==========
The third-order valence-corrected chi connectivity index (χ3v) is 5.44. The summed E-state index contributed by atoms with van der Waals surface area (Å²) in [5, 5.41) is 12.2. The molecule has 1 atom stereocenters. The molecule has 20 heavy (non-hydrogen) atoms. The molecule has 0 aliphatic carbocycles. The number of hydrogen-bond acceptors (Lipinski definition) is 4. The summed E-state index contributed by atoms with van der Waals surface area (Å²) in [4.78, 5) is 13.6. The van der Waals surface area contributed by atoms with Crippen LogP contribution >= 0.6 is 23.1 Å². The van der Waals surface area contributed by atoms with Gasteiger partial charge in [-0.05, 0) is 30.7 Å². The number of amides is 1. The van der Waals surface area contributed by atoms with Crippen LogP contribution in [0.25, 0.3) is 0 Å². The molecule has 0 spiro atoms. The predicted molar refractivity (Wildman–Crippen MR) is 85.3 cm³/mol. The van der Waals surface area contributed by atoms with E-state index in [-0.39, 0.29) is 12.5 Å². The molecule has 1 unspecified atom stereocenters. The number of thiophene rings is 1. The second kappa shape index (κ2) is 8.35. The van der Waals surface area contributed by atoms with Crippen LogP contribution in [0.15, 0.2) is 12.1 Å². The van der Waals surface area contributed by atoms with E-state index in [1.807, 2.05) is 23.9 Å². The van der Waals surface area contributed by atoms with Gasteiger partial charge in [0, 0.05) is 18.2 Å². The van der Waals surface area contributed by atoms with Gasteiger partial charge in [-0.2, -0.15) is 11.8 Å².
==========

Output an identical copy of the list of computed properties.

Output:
The third-order valence-corrected chi connectivity index (χ3v) is 5.44. The summed E-state index contributed by atoms with van der Waals surface area (Å²) in [5, 5.41) is 12.2. The molecule has 1 atom stereocenters. The molecule has 20 heavy (non-hydrogen) atoms. The molecule has 0 aliphatic carbocycles. The number of hydrogen-bond acceptors (Lipinski definition) is 4. The summed E-state index contributed by atoms with van der Waals surface area (Å²) in [4.78, 5) is 13.6. The van der Waals surface area contributed by atoms with Crippen LogP contribution >= 0.6 is 23.1 Å². The van der Waals surface area contributed by atoms with Gasteiger partial charge in [-0.05, 0) is 30.7 Å². The number of amides is 1. The van der Waals surface area contributed by atoms with Crippen LogP contribution in [0.25, 0.3) is 0 Å². The molecule has 0 spiro atoms. The predicted molar refractivity (Wildman–Crippen MR) is 85.3 cm³/mol. The van der Waals surface area contributed by atoms with E-state index in [-0.39, 0.29) is 12.5 Å². The molecule has 1 unspecified atom stereocenters. The number of thiophene rings is 1. The second kappa shape index (κ2) is 8.35. The van der Waals surface area contributed by atoms with Crippen LogP contribution in [0.15, 0.2) is 12.1 Å². The van der Waals surface area contributed by atoms with E-state index in [1.807, 2.05) is 23.9 Å². The van der Waals surface area contributed by atoms with Gasteiger partial charge in [0, 0.05) is 18.2 Å². The van der Waals surface area contributed by atoms with Gasteiger partial charge in [-0.2, -0.15) is 11.8 Å².